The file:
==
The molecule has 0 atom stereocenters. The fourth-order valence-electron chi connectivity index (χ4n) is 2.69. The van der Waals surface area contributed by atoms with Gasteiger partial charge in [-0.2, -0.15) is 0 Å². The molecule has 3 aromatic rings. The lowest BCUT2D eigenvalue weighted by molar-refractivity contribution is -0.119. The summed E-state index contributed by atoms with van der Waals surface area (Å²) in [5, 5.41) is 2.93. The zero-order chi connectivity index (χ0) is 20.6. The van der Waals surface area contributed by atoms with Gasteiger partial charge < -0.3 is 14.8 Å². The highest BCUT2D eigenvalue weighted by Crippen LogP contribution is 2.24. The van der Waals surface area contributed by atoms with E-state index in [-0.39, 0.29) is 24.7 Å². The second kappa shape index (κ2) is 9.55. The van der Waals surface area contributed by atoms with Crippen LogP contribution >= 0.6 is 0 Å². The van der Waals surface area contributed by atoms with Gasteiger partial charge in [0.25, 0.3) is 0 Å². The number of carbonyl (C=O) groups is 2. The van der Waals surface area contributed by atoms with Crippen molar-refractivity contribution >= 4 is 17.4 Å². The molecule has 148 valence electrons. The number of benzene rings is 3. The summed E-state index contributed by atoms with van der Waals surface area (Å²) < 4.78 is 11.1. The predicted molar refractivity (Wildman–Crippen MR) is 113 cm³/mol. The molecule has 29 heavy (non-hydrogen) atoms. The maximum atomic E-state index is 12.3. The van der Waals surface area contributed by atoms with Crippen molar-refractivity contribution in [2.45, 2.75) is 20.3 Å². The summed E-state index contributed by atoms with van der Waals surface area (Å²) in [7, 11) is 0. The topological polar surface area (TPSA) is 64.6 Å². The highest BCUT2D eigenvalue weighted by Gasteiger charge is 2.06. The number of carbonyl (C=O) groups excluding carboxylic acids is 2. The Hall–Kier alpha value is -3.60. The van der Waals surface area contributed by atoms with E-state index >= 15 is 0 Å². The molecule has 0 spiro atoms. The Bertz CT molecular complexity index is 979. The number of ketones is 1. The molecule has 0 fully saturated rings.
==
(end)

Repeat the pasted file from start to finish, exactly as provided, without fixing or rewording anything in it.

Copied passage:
The molecule has 0 atom stereocenters. The fourth-order valence-electron chi connectivity index (χ4n) is 2.69. The van der Waals surface area contributed by atoms with Gasteiger partial charge in [-0.2, -0.15) is 0 Å². The molecule has 3 aromatic rings. The lowest BCUT2D eigenvalue weighted by molar-refractivity contribution is -0.119. The summed E-state index contributed by atoms with van der Waals surface area (Å²) in [5, 5.41) is 2.93. The zero-order chi connectivity index (χ0) is 20.6. The van der Waals surface area contributed by atoms with Gasteiger partial charge < -0.3 is 14.8 Å². The highest BCUT2D eigenvalue weighted by Crippen LogP contribution is 2.24. The van der Waals surface area contributed by atoms with E-state index in [-0.39, 0.29) is 24.7 Å². The second kappa shape index (κ2) is 9.55. The van der Waals surface area contributed by atoms with Crippen LogP contribution >= 0.6 is 0 Å². The van der Waals surface area contributed by atoms with Gasteiger partial charge in [0.25, 0.3) is 0 Å². The number of carbonyl (C=O) groups is 2. The van der Waals surface area contributed by atoms with Crippen molar-refractivity contribution >= 4 is 17.4 Å². The molecule has 148 valence electrons. The number of benzene rings is 3. The summed E-state index contributed by atoms with van der Waals surface area (Å²) < 4.78 is 11.1. The predicted molar refractivity (Wildman–Crippen MR) is 113 cm³/mol. The molecule has 29 heavy (non-hydrogen) atoms. The maximum atomic E-state index is 12.3. The van der Waals surface area contributed by atoms with Crippen molar-refractivity contribution in [2.45, 2.75) is 20.3 Å². The summed E-state index contributed by atoms with van der Waals surface area (Å²) in [7, 11) is 0. The topological polar surface area (TPSA) is 64.6 Å². The highest BCUT2D eigenvalue weighted by Gasteiger charge is 2.06. The number of carbonyl (C=O) groups excluding carboxylic acids is 2. The Hall–Kier alpha value is -3.60. The van der Waals surface area contributed by atoms with E-state index >= 15 is 0 Å². The molecule has 0 spiro atoms. The Bertz CT molecular complexity index is 979. The number of ketones is 1. The molecule has 0 fully saturated rings.